France issues arrest warrants for senior Assad regime officials
The warrants, which target National Security Bureau director Ali Mamluk and two others, were issued for "complicity in acts of torture", "complicity in crimes against humanity" and "complicity in war crimes".
Mamluk is one of Syrian President Bashar al-Assad's most senior advisers.
The warrants were issued on 8 October but made public only on Monday, according to the International Federation for Human Rights advocacy group (FIDH).
The other high-ranking officials sought are Jamil Hassan, head of the Syrian air force's intelligence agency, and Abdel Salam Mahmoud, in charge of the air force intelligence's investigative branch at the Mezzeh military airport in Damascus.
They are wanted in connection with the disappearance of Mazen and Patrick Dabbagh, a father and son, who were arrested in November 2013 and went missing after being detained in the Mezzeh detention centre, according to the FIDH.
The Assad regime confirmed in August 2018 that both Mazen and Patrick were dead.
"These arrest warrants for three senior officials, including a top adviser to President Bashar al-Assad, are an important step towards delivering justice for the countless victims of gross human rights violations carried out by the Syrian government," Amnesty International said in a statement.
"The international community should follow France's lead by taking steps, wherever possible, to end impunity in the Syria conflict and hold all parties to account."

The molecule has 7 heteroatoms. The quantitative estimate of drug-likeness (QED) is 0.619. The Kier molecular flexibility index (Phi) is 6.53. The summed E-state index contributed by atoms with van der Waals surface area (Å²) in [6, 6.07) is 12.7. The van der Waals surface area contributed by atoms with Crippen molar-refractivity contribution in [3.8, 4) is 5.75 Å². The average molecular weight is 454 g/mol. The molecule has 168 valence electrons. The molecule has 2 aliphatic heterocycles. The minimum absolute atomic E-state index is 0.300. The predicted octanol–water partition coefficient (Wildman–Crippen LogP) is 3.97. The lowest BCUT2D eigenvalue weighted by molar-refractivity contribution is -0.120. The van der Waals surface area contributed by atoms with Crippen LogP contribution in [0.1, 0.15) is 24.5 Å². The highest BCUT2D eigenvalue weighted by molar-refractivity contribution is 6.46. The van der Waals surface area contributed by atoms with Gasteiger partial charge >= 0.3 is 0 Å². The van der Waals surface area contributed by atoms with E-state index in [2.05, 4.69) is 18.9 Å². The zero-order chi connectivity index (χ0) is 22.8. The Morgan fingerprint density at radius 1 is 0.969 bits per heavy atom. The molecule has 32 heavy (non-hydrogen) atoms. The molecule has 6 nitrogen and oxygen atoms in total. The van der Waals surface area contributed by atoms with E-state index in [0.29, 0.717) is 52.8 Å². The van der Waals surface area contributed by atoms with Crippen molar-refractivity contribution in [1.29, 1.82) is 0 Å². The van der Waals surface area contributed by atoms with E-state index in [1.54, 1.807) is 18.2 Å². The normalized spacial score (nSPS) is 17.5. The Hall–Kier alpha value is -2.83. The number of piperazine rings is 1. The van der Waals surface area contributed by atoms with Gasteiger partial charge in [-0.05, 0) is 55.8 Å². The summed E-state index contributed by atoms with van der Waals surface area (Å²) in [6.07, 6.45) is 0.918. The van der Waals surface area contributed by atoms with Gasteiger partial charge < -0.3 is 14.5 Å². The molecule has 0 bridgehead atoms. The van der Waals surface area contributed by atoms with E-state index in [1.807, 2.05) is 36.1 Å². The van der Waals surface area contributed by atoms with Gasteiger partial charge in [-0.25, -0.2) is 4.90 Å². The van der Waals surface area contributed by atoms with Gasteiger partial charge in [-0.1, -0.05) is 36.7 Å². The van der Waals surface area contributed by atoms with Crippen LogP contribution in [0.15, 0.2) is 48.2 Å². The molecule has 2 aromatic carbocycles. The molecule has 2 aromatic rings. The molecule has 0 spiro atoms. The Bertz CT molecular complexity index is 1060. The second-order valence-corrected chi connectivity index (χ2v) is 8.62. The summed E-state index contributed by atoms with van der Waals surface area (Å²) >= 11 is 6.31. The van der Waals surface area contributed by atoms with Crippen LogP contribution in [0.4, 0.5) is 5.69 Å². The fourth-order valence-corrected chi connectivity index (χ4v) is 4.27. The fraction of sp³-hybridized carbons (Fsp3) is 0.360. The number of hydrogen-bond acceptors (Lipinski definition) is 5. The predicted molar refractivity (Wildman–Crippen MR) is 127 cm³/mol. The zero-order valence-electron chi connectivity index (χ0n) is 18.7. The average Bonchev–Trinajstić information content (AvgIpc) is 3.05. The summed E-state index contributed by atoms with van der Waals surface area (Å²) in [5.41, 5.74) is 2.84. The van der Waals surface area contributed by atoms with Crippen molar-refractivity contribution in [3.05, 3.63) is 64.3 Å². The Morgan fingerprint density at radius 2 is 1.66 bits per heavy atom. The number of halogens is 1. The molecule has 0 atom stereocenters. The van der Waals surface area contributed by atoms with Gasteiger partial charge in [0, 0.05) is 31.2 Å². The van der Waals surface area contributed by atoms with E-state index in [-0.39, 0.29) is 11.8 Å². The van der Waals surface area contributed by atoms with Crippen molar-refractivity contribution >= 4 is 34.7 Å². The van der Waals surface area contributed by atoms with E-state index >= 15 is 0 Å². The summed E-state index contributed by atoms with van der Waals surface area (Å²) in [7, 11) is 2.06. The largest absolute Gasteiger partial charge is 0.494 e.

Germany, which has universal jurisdiction over war crimes, issued an arrest warrant in June for air force official Jamil Hassan.
Efforts to prosecute members of the Assad regime have repeatedly failed because Syria is not a signatory of the Rome Statute of the International Criminal Court (ICC) in the Hague.
Russia and China have vetoed attempts to give the ICC a mandate to set up a special tribunal for Syria.
The Syrian conflict began in 2011 when President Bashar al-Assad responded with military force to peaceful protests demanding democratic reforms during the Arab Spring wave of uprisings, triggering an armed rebellion.
Hundreds of thousands of civilians have been killed in the war, mostly by the regime and its powerful allies, and millions have been displaced both inside and outside of Syria.
The brutal tactics pursued mainly by the regime, which have included the use of chemical weapons, sieges, mass executions and torture against civilians have led to war crimes investigations.